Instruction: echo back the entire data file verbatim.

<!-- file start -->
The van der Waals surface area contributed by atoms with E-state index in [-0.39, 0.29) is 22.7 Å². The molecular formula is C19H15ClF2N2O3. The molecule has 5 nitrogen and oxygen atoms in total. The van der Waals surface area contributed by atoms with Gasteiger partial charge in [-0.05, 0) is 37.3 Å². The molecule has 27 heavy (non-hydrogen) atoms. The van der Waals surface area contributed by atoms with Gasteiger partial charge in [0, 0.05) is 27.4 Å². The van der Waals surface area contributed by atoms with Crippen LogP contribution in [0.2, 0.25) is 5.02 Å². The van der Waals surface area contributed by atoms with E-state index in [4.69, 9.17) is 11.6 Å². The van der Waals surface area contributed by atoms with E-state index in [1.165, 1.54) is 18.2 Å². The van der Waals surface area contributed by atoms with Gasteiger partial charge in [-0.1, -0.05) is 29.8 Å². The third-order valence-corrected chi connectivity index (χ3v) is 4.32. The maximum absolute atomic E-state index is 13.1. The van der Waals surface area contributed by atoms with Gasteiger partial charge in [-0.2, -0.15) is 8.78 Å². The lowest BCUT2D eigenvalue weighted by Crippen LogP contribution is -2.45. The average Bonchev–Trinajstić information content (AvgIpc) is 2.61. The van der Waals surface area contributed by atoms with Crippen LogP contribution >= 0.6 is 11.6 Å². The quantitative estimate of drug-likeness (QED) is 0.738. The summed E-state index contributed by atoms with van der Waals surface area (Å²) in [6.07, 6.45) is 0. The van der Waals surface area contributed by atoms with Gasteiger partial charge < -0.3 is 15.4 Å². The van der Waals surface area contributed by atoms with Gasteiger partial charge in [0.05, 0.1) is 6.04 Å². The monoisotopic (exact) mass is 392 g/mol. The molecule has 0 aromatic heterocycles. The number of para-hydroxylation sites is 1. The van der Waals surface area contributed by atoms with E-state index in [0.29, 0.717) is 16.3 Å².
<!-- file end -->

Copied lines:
The van der Waals surface area contributed by atoms with E-state index in [-0.39, 0.29) is 22.7 Å². The molecular formula is C19H15ClF2N2O3. The molecule has 5 nitrogen and oxygen atoms in total. The van der Waals surface area contributed by atoms with Gasteiger partial charge in [-0.05, 0) is 37.3 Å². The molecule has 27 heavy (non-hydrogen) atoms. The van der Waals surface area contributed by atoms with Gasteiger partial charge in [0, 0.05) is 27.4 Å². The van der Waals surface area contributed by atoms with Crippen LogP contribution in [0.2, 0.25) is 5.02 Å². The van der Waals surface area contributed by atoms with E-state index in [4.69, 9.17) is 11.6 Å². The van der Waals surface area contributed by atoms with E-state index in [1.165, 1.54) is 18.2 Å². The van der Waals surface area contributed by atoms with Gasteiger partial charge in [-0.1, -0.05) is 29.8 Å². The third-order valence-corrected chi connectivity index (χ3v) is 4.32. The maximum absolute atomic E-state index is 13.1. The van der Waals surface area contributed by atoms with Gasteiger partial charge in [-0.2, -0.15) is 8.78 Å². The lowest BCUT2D eigenvalue weighted by Crippen LogP contribution is -2.45. The average Bonchev–Trinajstić information content (AvgIpc) is 2.61. The van der Waals surface area contributed by atoms with Crippen LogP contribution >= 0.6 is 11.6 Å². The quantitative estimate of drug-likeness (QED) is 0.738. The summed E-state index contributed by atoms with van der Waals surface area (Å²) in [6.07, 6.45) is 0. The van der Waals surface area contributed by atoms with Gasteiger partial charge < -0.3 is 15.4 Å². The van der Waals surface area contributed by atoms with Gasteiger partial charge in [0.05, 0.1) is 6.04 Å². The monoisotopic (exact) mass is 392 g/mol. The molecule has 0 aromatic heterocycles. The number of para-hydroxylation sites is 1. The van der Waals surface area contributed by atoms with E-state index in [0.29, 0.717) is 16.3 Å².